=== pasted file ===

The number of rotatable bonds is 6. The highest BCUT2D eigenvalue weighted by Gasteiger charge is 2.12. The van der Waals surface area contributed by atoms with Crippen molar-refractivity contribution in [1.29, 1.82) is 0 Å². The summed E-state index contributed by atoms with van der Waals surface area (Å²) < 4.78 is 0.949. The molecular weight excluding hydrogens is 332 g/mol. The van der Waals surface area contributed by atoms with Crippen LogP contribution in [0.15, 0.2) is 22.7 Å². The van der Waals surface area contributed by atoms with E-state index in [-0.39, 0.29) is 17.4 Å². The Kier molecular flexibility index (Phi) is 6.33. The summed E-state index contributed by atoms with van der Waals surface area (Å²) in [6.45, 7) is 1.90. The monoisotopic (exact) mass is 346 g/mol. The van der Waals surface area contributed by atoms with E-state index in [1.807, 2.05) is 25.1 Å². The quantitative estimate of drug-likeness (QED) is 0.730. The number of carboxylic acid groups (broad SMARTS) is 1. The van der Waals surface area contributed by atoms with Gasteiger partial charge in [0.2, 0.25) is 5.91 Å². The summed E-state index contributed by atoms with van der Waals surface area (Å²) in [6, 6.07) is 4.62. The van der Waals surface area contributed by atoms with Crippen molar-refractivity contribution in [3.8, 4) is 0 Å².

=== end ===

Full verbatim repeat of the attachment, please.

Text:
The number of rotatable bonds is 6. The highest BCUT2D eigenvalue weighted by Gasteiger charge is 2.12. The van der Waals surface area contributed by atoms with Crippen molar-refractivity contribution in [1.29, 1.82) is 0 Å². The summed E-state index contributed by atoms with van der Waals surface area (Å²) < 4.78 is 0.949. The molecular weight excluding hydrogens is 332 g/mol. The van der Waals surface area contributed by atoms with Crippen LogP contribution in [0.15, 0.2) is 22.7 Å². The van der Waals surface area contributed by atoms with E-state index in [-0.39, 0.29) is 17.4 Å². The Kier molecular flexibility index (Phi) is 6.33. The summed E-state index contributed by atoms with van der Waals surface area (Å²) in [6.45, 7) is 1.90. The monoisotopic (exact) mass is 346 g/mol. The van der Waals surface area contributed by atoms with E-state index in [1.807, 2.05) is 25.1 Å². The quantitative estimate of drug-likeness (QED) is 0.730. The number of carboxylic acid groups (broad SMARTS) is 1. The van der Waals surface area contributed by atoms with Gasteiger partial charge in [0.2, 0.25) is 5.91 Å². The summed E-state index contributed by atoms with van der Waals surface area (Å²) in [6, 6.07) is 4.62. The van der Waals surface area contributed by atoms with Crippen molar-refractivity contribution in [3.8, 4) is 0 Å².